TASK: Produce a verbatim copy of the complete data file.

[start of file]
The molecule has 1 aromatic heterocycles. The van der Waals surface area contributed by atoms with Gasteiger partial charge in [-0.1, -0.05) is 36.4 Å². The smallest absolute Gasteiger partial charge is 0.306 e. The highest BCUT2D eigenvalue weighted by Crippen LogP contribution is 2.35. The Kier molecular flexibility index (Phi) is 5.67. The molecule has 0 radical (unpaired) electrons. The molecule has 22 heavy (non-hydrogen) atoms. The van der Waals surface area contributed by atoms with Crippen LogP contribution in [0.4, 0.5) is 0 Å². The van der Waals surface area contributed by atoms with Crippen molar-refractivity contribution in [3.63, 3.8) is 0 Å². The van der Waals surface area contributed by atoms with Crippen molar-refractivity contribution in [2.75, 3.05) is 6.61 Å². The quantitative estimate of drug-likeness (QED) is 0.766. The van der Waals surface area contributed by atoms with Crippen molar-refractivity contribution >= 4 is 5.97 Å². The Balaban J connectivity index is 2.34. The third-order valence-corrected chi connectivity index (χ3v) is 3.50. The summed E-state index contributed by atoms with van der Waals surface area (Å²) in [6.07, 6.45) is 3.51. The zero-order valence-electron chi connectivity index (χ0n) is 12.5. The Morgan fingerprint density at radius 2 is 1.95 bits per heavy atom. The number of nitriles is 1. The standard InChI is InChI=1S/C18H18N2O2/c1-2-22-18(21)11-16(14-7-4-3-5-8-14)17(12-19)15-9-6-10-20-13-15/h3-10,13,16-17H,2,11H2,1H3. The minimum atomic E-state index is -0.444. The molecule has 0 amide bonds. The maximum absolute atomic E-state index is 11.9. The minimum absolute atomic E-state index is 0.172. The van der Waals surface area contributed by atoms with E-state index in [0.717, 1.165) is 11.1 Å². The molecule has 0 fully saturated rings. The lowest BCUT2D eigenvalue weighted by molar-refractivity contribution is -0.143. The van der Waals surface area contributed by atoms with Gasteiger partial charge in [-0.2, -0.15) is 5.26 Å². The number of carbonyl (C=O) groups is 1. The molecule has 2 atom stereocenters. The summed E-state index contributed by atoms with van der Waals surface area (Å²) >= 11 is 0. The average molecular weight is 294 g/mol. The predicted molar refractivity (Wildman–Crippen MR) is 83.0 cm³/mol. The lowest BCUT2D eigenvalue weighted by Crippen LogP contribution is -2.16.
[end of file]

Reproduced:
The molecule has 1 aromatic heterocycles. The van der Waals surface area contributed by atoms with Gasteiger partial charge in [-0.1, -0.05) is 36.4 Å². The smallest absolute Gasteiger partial charge is 0.306 e. The highest BCUT2D eigenvalue weighted by Crippen LogP contribution is 2.35. The Kier molecular flexibility index (Phi) is 5.67. The molecule has 0 radical (unpaired) electrons. The molecule has 22 heavy (non-hydrogen) atoms. The van der Waals surface area contributed by atoms with Crippen LogP contribution in [0.4, 0.5) is 0 Å². The van der Waals surface area contributed by atoms with Crippen molar-refractivity contribution in [3.63, 3.8) is 0 Å². The van der Waals surface area contributed by atoms with Crippen molar-refractivity contribution in [2.75, 3.05) is 6.61 Å². The quantitative estimate of drug-likeness (QED) is 0.766. The van der Waals surface area contributed by atoms with Crippen molar-refractivity contribution >= 4 is 5.97 Å². The Balaban J connectivity index is 2.34. The third-order valence-corrected chi connectivity index (χ3v) is 3.50. The summed E-state index contributed by atoms with van der Waals surface area (Å²) in [6.07, 6.45) is 3.51. The zero-order valence-electron chi connectivity index (χ0n) is 12.5. The Morgan fingerprint density at radius 2 is 1.95 bits per heavy atom. The number of nitriles is 1. The standard InChI is InChI=1S/C18H18N2O2/c1-2-22-18(21)11-16(14-7-4-3-5-8-14)17(12-19)15-9-6-10-20-13-15/h3-10,13,16-17H,2,11H2,1H3. The minimum atomic E-state index is -0.444. The molecule has 0 amide bonds. The maximum absolute atomic E-state index is 11.9. The minimum absolute atomic E-state index is 0.172. The van der Waals surface area contributed by atoms with E-state index in [0.717, 1.165) is 11.1 Å². The molecule has 0 fully saturated rings. The lowest BCUT2D eigenvalue weighted by molar-refractivity contribution is -0.143. The van der Waals surface area contributed by atoms with Gasteiger partial charge in [-0.2, -0.15) is 5.26 Å². The number of carbonyl (C=O) groups is 1. The molecule has 2 atom stereocenters. The summed E-state index contributed by atoms with van der Waals surface area (Å²) >= 11 is 0. The average molecular weight is 294 g/mol. The predicted molar refractivity (Wildman–Crippen MR) is 83.0 cm³/mol. The lowest BCUT2D eigenvalue weighted by Crippen LogP contribution is -2.16.